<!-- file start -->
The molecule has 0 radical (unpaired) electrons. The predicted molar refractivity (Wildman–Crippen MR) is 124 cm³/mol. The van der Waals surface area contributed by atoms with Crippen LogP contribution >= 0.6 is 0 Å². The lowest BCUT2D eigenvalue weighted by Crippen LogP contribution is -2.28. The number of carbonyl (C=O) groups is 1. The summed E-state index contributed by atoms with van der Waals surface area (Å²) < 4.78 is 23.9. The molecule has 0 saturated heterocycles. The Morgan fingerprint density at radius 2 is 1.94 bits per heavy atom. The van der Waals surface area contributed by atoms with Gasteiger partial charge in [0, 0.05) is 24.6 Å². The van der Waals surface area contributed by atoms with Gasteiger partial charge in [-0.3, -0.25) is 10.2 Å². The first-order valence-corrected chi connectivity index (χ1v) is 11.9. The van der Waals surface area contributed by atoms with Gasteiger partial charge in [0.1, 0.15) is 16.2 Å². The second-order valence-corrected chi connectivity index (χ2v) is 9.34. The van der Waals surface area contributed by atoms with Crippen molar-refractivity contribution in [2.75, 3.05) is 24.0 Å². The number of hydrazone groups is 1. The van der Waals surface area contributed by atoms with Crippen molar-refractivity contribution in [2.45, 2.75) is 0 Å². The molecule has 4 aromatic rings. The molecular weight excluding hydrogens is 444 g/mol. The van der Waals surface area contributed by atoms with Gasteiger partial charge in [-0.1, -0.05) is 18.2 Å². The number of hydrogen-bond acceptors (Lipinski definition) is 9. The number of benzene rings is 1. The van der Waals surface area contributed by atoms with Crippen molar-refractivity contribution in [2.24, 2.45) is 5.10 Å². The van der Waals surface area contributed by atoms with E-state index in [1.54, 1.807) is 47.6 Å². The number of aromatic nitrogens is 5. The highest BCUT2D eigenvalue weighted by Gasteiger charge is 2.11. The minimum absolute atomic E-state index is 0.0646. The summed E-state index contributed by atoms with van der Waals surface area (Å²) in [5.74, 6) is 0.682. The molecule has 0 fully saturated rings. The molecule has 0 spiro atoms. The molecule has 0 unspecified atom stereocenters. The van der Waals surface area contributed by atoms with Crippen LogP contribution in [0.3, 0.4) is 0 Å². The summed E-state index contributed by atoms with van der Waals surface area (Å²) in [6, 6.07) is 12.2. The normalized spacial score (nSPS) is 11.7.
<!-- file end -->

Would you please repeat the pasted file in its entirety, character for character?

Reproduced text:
The molecule has 0 radical (unpaired) electrons. The predicted molar refractivity (Wildman–Crippen MR) is 124 cm³/mol. The van der Waals surface area contributed by atoms with Crippen LogP contribution >= 0.6 is 0 Å². The lowest BCUT2D eigenvalue weighted by Crippen LogP contribution is -2.28. The number of carbonyl (C=O) groups is 1. The summed E-state index contributed by atoms with van der Waals surface area (Å²) < 4.78 is 23.9. The molecule has 0 saturated heterocycles. The Morgan fingerprint density at radius 2 is 1.94 bits per heavy atom. The van der Waals surface area contributed by atoms with Gasteiger partial charge in [0, 0.05) is 24.6 Å². The van der Waals surface area contributed by atoms with Gasteiger partial charge in [-0.3, -0.25) is 10.2 Å². The first-order valence-corrected chi connectivity index (χ1v) is 11.9. The van der Waals surface area contributed by atoms with Gasteiger partial charge in [0.1, 0.15) is 16.2 Å². The second-order valence-corrected chi connectivity index (χ2v) is 9.34. The van der Waals surface area contributed by atoms with Crippen molar-refractivity contribution in [2.75, 3.05) is 24.0 Å². The number of hydrazone groups is 1. The van der Waals surface area contributed by atoms with Crippen molar-refractivity contribution in [2.45, 2.75) is 0 Å². The molecule has 4 aromatic rings. The molecular weight excluding hydrogens is 444 g/mol. The van der Waals surface area contributed by atoms with Gasteiger partial charge in [-0.1, -0.05) is 18.2 Å². The number of hydrogen-bond acceptors (Lipinski definition) is 9. The number of benzene rings is 1. The van der Waals surface area contributed by atoms with Crippen molar-refractivity contribution in [2.24, 2.45) is 5.10 Å². The van der Waals surface area contributed by atoms with E-state index in [1.54, 1.807) is 47.6 Å². The number of aromatic nitrogens is 5. The highest BCUT2D eigenvalue weighted by Gasteiger charge is 2.11. The minimum absolute atomic E-state index is 0.0646. The summed E-state index contributed by atoms with van der Waals surface area (Å²) in [5.74, 6) is 0.682. The molecule has 0 fully saturated rings. The molecule has 0 spiro atoms. The molecule has 0 unspecified atom stereocenters. The van der Waals surface area contributed by atoms with Crippen LogP contribution in [0.3, 0.4) is 0 Å². The summed E-state index contributed by atoms with van der Waals surface area (Å²) in [6, 6.07) is 12.2. The normalized spacial score (nSPS) is 11.7.